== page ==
Back in 2017, Dani Nedal and I wrote an article about Donald Trump’s claim that “unpredictability” is a good approach to conducting U.S. foreign policy. We looked closely at the logic behind it, and the analogy drawn by some pundits to the Nixon “madman theory” of coercive diplomacy. We found both lacking.
Thus, for the United States, unpredictability carries enormous risks. That’s true for Nixonian calculated irrationality, too, but much more so for Trumpian unpredictability. Rivals and allies can easily interpret mixed signals from different voices in the administration and frequent high-profile policy reversals as evidence that the president does not mean what he says, that he has no idea what he is doing, or that he can change his mind on a whim. Intentionally fostering uncertainty reduces the credibility of existing commitments.
Unraveling the American alliance network by undermining confidence in Washington is probably the worst way to implement an America First policy. It undercuts a major source of American strength without gaining the benefits that might follow from strategic retrenchment — that is, of making deliberate decisions about what commitments are key to American security and which can be shed, while taking steps to ensure that unwinding those commitments don’t harm vital interests and alliances
I’ve been thinking of this article today in the context of Trump’s sudden decision to abandon America’s Syrian Kurdish allies in the face of a Turkish offensive. Trump’s erratic foreign-policy behavior—which continued with a particularly unhinged tweet (see Paul’s excellent post on this) warning Turkey of economic obliteration—has, according to the New York Times, thrown “Middle East policy into turmoil… with a series of conflicting signals after his vow to withdraw American forces from the region touched off an uprising among congressional Republicans and protests by America’s allies.” Yeah. I’d say so.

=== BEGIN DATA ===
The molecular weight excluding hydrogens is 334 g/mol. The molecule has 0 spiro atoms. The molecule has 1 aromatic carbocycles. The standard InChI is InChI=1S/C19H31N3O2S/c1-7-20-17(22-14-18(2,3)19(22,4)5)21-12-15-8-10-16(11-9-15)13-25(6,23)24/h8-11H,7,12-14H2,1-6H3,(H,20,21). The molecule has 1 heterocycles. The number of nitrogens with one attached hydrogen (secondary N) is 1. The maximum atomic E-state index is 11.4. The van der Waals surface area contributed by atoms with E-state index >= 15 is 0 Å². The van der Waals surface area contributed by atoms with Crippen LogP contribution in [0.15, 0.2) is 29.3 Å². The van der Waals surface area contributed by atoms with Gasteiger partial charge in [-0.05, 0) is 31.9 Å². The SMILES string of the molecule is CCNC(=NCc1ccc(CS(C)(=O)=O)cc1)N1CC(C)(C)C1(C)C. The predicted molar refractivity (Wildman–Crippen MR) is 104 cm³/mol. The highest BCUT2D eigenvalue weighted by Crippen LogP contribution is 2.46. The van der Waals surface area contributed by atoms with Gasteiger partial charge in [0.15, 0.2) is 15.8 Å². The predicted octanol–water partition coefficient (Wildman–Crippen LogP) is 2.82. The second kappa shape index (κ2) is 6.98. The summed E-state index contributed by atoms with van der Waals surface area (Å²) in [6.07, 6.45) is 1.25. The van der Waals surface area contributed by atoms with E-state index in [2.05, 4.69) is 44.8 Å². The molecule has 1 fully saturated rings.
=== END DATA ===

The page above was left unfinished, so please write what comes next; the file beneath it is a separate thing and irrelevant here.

Meanwhile, Mark Bowden has a must-read article in the Atlantic detailing Trump’s chaotic foreign-policy process.
“If the president says ‘Fire and brimstone’ and then two weeks later says ‘This is my best friend,’ that’s not necessarily bad—but it’s bad if the rest of the relevant people in the government responsible for executing the strategy aren’t aware that that’s the strategy,” the general said. Having a process to figure out the sequences of steps is essential. “The process tells the president what he should say. When I was working with Obama and Bush,” he continued, “before we took action, we would understand what that action was going to be, we’d have done a Q&A on how we think the international community is going to respond to that action, and we would have discussed how we’d deal with that response.”
To operate outside of an organized process, as Trump tends to, is to reel from crisis to rapprochement to crisis, generating little more than noise. This haphazard approach could lead somewhere good—but it could just as easily start a very big fire.
Indeed, the overall article tracks with an LGM piece I wrote a while ago about how we shouldn’t engage in “analytic normalization” of Trump, i.e., try to explain his foreign policy using conventional frameworks.
The upshot is the same: Trump isn’t causing the erosion of American leadership, but he sure seems intent on accelerating it.